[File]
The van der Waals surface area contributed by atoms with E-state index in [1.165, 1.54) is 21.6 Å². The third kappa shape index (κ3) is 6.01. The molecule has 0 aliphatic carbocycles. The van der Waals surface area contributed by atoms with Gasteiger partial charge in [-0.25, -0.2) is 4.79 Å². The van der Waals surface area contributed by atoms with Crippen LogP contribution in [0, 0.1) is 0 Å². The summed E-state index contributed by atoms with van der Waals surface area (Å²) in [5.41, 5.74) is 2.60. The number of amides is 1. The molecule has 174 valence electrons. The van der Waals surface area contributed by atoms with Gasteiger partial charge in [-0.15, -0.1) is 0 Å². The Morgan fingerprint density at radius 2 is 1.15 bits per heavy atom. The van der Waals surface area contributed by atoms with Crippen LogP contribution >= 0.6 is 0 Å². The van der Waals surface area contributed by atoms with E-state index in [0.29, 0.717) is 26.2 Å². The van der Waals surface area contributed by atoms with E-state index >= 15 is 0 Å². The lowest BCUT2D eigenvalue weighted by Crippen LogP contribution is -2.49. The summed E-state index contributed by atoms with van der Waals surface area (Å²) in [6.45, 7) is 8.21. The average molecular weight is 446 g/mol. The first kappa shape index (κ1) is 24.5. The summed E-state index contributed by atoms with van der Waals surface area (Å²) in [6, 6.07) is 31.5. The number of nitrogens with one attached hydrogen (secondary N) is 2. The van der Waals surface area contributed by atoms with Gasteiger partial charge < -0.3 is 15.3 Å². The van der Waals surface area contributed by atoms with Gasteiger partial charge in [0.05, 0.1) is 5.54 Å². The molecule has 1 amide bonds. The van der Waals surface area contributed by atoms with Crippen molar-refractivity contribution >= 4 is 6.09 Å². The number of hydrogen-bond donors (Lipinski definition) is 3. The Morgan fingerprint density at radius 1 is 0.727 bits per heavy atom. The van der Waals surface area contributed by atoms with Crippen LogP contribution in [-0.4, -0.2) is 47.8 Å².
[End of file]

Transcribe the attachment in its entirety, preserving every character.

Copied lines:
The van der Waals surface area contributed by atoms with E-state index in [1.165, 1.54) is 21.6 Å². The third kappa shape index (κ3) is 6.01. The molecule has 0 aliphatic carbocycles. The van der Waals surface area contributed by atoms with Gasteiger partial charge in [-0.25, -0.2) is 4.79 Å². The van der Waals surface area contributed by atoms with Crippen LogP contribution in [0, 0.1) is 0 Å². The summed E-state index contributed by atoms with van der Waals surface area (Å²) in [5.41, 5.74) is 2.60. The number of amides is 1. The molecule has 174 valence electrons. The van der Waals surface area contributed by atoms with Gasteiger partial charge in [-0.15, -0.1) is 0 Å². The Morgan fingerprint density at radius 2 is 1.15 bits per heavy atom. The van der Waals surface area contributed by atoms with Crippen LogP contribution >= 0.6 is 0 Å². The van der Waals surface area contributed by atoms with E-state index in [0.29, 0.717) is 26.2 Å². The van der Waals surface area contributed by atoms with E-state index >= 15 is 0 Å². The lowest BCUT2D eigenvalue weighted by Crippen LogP contribution is -2.49. The summed E-state index contributed by atoms with van der Waals surface area (Å²) in [6.45, 7) is 8.21. The average molecular weight is 446 g/mol. The first kappa shape index (κ1) is 24.5. The summed E-state index contributed by atoms with van der Waals surface area (Å²) in [6, 6.07) is 31.5. The number of nitrogens with one attached hydrogen (secondary N) is 2. The van der Waals surface area contributed by atoms with Gasteiger partial charge < -0.3 is 15.3 Å². The van der Waals surface area contributed by atoms with Gasteiger partial charge in [0.05, 0.1) is 5.54 Å². The molecule has 1 amide bonds. The van der Waals surface area contributed by atoms with Crippen molar-refractivity contribution >= 4 is 6.09 Å². The number of hydrogen-bond donors (Lipinski definition) is 3. The Morgan fingerprint density at radius 1 is 0.727 bits per heavy atom. The van der Waals surface area contributed by atoms with Crippen LogP contribution in [-0.4, -0.2) is 47.8 Å².